Windows 8 has spurred a lot of unusual hardware designs, but few are as intriguing as the tabletop tablet. Imagine a full-fledged all-in-one PC that lies flat on whatever surface you have handy. It's a design that offers all the screen real estate and CPU performance of a touchscreen all-in-one, along with the portability of a battery-operated tablet.
With display sizes ranging from 18.4 inches to 27 inches, the new hybrids are ostensibly perfect for modernizing "family game night." And, indeed, these machines are bundled with touchscreen versions of board games, air hockey, poker, and other digital diversions. If you use these PCs as their manufacturers intended, your hybrid machine will be a family-room desktop computer by day and a living-room gaming platform by night.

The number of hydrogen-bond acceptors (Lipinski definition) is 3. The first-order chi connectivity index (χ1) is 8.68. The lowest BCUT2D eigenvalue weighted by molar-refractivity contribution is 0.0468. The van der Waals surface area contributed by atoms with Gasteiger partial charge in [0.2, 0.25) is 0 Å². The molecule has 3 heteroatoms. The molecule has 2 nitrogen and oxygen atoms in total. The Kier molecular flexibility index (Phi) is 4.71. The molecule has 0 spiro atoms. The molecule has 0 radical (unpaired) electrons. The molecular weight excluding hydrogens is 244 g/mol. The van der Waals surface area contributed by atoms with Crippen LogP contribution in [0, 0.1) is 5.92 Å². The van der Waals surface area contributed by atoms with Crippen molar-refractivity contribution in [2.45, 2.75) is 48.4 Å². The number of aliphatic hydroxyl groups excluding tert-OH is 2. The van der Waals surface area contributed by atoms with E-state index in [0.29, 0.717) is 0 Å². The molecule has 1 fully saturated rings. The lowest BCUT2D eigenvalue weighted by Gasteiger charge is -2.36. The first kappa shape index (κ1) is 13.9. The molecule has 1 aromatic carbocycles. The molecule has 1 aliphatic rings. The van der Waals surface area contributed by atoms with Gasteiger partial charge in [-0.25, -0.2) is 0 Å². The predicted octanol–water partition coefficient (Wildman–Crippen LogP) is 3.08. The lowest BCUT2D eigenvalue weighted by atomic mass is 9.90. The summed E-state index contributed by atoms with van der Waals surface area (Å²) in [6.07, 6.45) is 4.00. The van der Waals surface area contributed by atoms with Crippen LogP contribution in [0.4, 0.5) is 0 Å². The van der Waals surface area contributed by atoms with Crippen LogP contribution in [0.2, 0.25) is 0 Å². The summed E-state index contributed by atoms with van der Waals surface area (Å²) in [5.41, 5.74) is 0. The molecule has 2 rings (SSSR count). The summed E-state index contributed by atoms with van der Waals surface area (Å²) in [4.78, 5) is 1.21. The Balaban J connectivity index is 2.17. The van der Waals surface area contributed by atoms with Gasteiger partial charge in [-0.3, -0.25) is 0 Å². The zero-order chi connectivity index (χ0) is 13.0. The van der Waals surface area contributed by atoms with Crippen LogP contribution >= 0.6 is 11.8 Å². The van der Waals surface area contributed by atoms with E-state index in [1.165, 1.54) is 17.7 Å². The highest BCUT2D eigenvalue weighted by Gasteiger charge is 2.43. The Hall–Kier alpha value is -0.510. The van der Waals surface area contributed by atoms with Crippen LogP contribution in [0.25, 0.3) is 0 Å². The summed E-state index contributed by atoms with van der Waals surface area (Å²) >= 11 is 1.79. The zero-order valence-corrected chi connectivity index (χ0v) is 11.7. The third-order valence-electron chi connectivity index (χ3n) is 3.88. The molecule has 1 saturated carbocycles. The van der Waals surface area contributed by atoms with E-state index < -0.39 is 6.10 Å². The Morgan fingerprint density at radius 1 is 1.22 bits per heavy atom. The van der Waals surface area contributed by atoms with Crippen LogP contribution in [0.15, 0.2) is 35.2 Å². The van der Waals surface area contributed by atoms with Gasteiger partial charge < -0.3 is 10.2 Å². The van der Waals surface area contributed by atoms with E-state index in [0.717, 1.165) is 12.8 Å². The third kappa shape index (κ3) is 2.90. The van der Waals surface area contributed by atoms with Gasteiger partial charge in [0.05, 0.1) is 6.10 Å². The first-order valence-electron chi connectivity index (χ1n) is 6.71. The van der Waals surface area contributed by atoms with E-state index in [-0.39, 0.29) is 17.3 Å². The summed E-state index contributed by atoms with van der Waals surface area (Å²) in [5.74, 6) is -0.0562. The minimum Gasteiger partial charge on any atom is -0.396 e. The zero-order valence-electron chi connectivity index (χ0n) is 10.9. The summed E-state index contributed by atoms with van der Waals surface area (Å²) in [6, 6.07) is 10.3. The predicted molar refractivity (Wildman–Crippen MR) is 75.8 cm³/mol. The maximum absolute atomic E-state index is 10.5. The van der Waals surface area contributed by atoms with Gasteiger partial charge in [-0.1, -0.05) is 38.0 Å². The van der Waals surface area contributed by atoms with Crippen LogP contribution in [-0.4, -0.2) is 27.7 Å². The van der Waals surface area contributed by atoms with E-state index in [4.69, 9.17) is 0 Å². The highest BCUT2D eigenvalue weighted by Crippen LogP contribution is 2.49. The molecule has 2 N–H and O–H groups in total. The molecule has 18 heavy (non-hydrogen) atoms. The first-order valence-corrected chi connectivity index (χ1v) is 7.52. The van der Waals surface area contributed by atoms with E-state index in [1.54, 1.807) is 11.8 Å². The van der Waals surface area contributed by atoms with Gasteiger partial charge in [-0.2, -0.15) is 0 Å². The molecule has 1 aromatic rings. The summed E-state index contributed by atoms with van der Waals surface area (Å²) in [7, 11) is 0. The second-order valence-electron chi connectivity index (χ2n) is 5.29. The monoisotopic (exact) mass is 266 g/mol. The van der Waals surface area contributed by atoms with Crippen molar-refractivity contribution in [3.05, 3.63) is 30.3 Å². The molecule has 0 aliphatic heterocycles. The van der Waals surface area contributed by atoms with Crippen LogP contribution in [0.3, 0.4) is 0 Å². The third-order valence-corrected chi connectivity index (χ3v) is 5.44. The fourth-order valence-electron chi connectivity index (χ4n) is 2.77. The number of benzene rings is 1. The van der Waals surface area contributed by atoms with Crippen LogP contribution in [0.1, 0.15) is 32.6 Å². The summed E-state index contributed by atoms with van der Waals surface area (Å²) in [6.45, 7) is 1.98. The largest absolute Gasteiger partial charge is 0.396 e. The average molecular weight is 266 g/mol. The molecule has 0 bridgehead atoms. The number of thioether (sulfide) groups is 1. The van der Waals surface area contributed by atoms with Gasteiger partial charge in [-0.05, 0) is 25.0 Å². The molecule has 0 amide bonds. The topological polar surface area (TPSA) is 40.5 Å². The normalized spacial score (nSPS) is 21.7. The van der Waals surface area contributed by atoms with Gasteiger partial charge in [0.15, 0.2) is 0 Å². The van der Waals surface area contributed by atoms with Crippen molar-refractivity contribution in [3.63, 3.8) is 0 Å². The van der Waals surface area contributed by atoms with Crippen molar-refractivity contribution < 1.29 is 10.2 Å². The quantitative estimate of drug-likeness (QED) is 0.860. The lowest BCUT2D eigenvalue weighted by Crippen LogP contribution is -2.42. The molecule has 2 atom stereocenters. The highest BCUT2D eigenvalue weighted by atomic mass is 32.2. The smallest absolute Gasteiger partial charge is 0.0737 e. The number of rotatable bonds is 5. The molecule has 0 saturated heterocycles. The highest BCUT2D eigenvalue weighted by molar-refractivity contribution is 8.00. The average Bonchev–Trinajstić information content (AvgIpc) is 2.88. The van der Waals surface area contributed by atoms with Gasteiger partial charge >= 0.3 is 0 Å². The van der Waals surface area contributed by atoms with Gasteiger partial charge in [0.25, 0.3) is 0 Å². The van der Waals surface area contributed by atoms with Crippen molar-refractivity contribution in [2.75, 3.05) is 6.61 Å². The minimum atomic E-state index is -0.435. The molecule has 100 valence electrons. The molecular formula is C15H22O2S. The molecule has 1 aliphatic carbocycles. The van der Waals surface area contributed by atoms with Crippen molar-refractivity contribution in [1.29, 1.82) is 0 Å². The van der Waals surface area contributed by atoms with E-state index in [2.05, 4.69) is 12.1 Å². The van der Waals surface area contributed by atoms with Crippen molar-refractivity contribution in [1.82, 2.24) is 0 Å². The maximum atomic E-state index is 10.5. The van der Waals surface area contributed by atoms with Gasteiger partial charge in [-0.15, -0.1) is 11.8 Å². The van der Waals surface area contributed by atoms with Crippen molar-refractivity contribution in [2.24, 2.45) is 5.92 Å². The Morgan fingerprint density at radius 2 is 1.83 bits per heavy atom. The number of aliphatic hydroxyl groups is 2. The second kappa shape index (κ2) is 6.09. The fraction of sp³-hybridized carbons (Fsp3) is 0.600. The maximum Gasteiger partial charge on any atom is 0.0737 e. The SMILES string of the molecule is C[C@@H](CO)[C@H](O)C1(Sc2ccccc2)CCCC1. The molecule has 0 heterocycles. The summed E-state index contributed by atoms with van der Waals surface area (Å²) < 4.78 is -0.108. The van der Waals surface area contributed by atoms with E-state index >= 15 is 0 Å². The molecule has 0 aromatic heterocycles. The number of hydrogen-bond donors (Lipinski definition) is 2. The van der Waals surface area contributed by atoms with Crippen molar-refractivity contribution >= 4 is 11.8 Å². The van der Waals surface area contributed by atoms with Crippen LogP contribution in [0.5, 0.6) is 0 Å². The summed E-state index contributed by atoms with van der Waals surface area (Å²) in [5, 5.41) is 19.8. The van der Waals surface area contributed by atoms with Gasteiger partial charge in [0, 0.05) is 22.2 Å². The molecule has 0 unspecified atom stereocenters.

But is this an experience that consumers want or even need? Asus, Dell, Lenovo, and Sony sure hope so. Each computer maker took an independent path toward the invention of this novel form factor, though the companies were certainly compelled by a single market force: Traditional PC sales are falling off a cliff. HP plans to get into the game, too, but its Envy Rove won’t ship until July.
As with any experiment in crossbreeding, the goal is to generate a new life form that's superior to its parents. Is that what happened here? Yes and no.